One of the main conflicts in the play is the one between Macbeth and his wife, Lady Macbeth . Initially, when she learns of what the Weird Sisters told him, she believes that he is "too full o' th' milk of human kindness" to take the quickest path to the...
One of the main conflicts in the play is the one between Macbeth and his wife, Lady Macbeth. Initially, when she learns of what the Weird Sisters told him, she believes that he is "too full o' th' milk of human kindness" to take the quickest path to the throne of Scotland: murdering the current king (1.5.17). She indicates her willingness to manipulate her husband so that he does as she would wish, hoping that he comes directly home so that she
may pour [her] spirits in [his] ear
And chastise with the valor of [her] tongue
All that impedes [him] from the golden round (1.5.29–31).
She is quite prepared to persuade and coerce him to kill the king and take the crown, as she anticipates disagreement.
Later, Macbeth determines that he will "proceed no further in this business" of murder (1.7.34), and he tells Lady Macbeth that they are not going ahead with their plan to kill Duncan. She goes on to insult and berate him, claiming that he is not really a man but a coward if he will not go after what he wants. She also suggests that he does not really love her and that his love is weak because he is breaking his word to her. She wounds his pride deeply through their conflict, and as a result, Macbeth does kill Duncan.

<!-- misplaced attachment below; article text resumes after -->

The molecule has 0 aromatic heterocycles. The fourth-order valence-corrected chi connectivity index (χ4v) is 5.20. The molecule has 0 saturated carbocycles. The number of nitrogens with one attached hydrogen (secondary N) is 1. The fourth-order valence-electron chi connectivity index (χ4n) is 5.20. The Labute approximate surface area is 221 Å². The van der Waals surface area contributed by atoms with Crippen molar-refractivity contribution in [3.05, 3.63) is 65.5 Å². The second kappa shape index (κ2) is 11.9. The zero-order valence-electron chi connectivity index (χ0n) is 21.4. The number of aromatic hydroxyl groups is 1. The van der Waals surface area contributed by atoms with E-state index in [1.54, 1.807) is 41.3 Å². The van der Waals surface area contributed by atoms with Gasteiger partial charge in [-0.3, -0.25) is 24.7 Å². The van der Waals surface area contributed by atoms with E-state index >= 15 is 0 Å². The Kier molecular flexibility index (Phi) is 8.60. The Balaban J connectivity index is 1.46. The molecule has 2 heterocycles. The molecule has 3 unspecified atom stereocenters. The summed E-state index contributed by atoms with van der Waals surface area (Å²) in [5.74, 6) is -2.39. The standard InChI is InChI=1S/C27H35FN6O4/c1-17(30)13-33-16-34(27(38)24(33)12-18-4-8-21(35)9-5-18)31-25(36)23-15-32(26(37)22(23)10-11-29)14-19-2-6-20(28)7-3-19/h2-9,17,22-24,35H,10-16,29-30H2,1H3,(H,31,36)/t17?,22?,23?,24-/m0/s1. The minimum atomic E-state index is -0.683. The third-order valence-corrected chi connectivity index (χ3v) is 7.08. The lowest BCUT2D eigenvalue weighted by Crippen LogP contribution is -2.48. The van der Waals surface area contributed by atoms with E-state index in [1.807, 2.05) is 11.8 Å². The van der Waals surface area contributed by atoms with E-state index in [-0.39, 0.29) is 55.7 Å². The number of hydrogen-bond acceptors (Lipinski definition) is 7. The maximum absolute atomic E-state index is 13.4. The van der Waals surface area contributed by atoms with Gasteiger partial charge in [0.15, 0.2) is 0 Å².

Soon, the couple begins to grow apart as Macbeth plans more and more acts of violence without so much as consulting his wife. Perhaps this change in him was precipitated by her treatment of him prior to and following the murder of Duncan. She continued to insult him for being cowardly and weak because he felt so remorseful and fearful about what he'd done. Their conflict helps to convey the theme that appearances are often deceiving. It appears, at first, that Lady Macbeth is the strong one—the one who can hold it all together, even through stressful times—and it likewise seems as though Macbeth is the weak one who will fall apart. However, by the end of the play, we see that Lady Macbeth is the weaker party, the one whose conscience gets to her, and Macbeth is the one who seems most strongly committed to their plan.